direction in the nodes where the non-zero displacement was prescribed.
The parameters were q1 and q2 estimated from Youngs modulus and yield stress using the
results published by Faleskog et al. [8] and the values q1 = 1.6 and q2 = 0.88 were used. The
void fraction fc was calculated using the criterion (3) which was checked after each
convergent load step. The constants in eq. (6) was estimated as fN = 0.01, N = 0.08 and sN =
0.005. These values were based on experimental XRDD observations, which indicated
a rapid damage growth for the local strain value about 0.08. It should be noted that this value
was a rough estimate which needs revision in future. The void volume fraction at final
fracture fF was a free parameter which was determined by fitting of FEM simulations on the
experimental results. After reaching the critical void volume, the element was deleted from

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the model using the extinction technique. This method is available in the code WARP3D and
allows simulating the crack growth.
As the XRDD detected the thickness reduction, the calculated void volume fraction had to
be recalculated to obtain a similar damage measure. A simple method was applied. The
averaged void volume fraction in each element was determined and from this value the
volume Vv of a spherical void was calculated. It was assumed that there is only one void of
the volume Vv in each element. The diameter of this void represented local thickness
reduction. The relative thickness reduction due to voids was given as sum of the spherical
voids diameters divided by the current calculated thickness of the specimen.

FIGURE 2. FEM mesh of specimen.

Results
Several numerical simulations were performed for different values of the initial void volume
fraction f0 and void volume fraction fF. The FEM calculations were discontinued near the
point of the maximal measured axial force.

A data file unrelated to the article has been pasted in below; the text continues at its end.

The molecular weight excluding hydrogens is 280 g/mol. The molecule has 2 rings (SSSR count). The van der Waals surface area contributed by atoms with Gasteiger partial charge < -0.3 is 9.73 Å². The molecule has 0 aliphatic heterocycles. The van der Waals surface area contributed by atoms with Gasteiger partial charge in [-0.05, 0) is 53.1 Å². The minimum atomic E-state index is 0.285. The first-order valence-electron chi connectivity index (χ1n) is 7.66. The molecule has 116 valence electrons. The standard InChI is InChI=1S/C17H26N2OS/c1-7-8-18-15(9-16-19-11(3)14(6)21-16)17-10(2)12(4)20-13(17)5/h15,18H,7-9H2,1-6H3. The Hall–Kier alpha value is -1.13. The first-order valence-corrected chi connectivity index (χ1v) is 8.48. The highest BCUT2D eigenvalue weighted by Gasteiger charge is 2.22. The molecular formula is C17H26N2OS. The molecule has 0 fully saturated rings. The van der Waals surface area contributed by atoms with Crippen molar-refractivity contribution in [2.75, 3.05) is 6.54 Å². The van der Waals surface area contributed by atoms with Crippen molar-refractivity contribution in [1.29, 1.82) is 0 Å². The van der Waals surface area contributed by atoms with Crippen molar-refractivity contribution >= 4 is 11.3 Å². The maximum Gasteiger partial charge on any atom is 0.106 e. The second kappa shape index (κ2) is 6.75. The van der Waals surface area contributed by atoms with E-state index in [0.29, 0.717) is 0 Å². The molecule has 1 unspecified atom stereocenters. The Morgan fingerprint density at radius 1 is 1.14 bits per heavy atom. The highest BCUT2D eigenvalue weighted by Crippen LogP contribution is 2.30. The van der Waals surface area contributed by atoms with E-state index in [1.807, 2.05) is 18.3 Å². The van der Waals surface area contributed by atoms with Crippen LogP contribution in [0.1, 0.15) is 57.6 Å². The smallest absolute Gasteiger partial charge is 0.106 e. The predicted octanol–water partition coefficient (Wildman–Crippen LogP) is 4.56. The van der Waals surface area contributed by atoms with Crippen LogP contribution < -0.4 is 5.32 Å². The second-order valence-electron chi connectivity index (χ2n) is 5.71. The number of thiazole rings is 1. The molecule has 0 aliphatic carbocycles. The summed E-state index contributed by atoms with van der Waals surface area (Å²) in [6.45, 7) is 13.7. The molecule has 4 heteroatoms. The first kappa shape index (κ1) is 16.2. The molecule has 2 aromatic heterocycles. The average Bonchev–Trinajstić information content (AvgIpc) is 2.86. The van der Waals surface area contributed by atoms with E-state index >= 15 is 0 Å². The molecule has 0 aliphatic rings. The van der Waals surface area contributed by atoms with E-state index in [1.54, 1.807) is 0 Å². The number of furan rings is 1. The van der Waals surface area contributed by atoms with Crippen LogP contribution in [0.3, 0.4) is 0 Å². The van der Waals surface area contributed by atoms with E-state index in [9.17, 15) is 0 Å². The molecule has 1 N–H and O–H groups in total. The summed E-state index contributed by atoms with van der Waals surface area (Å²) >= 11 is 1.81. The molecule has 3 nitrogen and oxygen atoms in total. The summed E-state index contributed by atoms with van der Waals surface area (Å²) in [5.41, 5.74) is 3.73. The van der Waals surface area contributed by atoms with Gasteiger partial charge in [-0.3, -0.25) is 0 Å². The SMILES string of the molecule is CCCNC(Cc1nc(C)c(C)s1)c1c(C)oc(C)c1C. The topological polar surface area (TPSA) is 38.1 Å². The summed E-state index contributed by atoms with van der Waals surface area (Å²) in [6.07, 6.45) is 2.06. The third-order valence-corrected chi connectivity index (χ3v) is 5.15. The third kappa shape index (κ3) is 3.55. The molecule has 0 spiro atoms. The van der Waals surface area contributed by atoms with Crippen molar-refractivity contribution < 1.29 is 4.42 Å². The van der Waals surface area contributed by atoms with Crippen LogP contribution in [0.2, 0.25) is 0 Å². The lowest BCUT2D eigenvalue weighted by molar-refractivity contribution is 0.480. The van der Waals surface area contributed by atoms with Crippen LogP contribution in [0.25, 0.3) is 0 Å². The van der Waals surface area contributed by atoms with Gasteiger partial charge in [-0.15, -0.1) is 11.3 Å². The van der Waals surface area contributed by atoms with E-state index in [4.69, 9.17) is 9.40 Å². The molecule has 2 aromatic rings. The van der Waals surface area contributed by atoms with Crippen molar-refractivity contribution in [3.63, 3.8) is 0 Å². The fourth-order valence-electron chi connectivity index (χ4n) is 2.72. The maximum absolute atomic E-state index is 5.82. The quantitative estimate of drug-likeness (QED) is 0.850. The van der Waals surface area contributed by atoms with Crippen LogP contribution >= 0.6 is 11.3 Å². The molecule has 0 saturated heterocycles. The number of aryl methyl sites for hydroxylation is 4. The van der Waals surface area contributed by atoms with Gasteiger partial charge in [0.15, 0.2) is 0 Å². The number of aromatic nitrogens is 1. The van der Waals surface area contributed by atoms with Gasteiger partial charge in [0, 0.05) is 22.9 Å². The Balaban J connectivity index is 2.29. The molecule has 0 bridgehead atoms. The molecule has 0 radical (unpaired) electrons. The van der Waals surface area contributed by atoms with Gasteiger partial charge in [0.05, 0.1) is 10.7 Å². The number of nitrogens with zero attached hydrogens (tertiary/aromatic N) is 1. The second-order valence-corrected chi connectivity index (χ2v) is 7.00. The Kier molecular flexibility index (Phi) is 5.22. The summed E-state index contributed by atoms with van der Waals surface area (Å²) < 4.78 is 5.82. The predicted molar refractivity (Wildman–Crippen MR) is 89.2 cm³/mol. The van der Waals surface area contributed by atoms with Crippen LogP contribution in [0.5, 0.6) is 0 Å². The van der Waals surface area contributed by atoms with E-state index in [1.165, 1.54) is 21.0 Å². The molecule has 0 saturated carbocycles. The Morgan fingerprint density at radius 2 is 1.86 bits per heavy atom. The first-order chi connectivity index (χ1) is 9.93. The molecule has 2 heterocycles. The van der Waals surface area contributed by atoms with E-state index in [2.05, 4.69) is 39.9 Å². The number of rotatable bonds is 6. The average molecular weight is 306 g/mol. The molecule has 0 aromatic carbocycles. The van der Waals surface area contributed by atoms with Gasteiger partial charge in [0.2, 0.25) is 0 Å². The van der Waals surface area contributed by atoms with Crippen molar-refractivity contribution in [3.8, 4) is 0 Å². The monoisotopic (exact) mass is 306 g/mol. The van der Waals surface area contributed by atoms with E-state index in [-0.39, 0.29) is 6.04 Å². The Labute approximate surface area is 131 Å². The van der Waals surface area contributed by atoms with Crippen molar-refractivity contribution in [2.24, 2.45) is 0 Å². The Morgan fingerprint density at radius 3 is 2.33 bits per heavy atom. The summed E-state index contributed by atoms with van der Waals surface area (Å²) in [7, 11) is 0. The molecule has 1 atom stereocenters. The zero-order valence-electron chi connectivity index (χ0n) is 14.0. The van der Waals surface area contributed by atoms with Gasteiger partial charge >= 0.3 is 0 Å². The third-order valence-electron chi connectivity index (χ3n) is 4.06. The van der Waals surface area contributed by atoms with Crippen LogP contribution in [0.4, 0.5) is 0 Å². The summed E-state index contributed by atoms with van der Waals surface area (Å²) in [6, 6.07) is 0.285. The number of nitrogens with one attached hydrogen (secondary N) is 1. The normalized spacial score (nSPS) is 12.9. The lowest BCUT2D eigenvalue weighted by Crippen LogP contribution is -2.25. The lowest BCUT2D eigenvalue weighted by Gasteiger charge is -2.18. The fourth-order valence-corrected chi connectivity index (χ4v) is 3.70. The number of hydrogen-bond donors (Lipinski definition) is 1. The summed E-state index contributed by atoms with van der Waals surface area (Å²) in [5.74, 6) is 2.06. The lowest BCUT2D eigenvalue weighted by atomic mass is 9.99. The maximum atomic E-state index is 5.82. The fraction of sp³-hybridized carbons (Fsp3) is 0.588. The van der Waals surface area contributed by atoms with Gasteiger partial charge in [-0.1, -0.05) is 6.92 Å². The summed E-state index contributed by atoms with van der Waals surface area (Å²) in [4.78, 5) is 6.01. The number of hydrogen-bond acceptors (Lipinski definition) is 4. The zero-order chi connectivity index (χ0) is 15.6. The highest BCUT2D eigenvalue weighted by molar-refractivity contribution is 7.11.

Fig. 3 shows the dependence of the calculated and measured axial force on the axial strain
for the case when f0 = 0.005. This choice of the initial void volume fraction f0 leaded to the
best fit of numerical results on the measured values. The calculated axial strain was evaluated
in the point where the strain gauge was placed. This point is indicated in Fig. 2. As follows
from the Fig. 2, the calculated and measured values of the axial force are very similar. The
change of the void volume fraction fF from 0.12 to 0.15 did not affect the results significantly.
However, better fit was reached for fF = 0.12.
The calculated value of fc using the criterion (3) was about 0.02. This value was not
significantly affected by changing others parameters of the model.

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The graph in Fig. 3 compares the detected and calculated relative thickness reduction due
to damage ahead the crack tip. The plotted dependencies correspond to the loading when the
measured force reached its maximum. It should be noted that an assumption was made in
order to compare the measured and calculated values. During the experiment, The XRDD did
not detect the thickness reduction higher then 0.3. However, the simulation of the crack
growth by element extinction assumed that the damage of the deleted elements equals 1.
Provided the observed and the simulated processes were the same (i.e. crack growth) the
relative thickness reduction was assumed 0.3 in the deleted elements.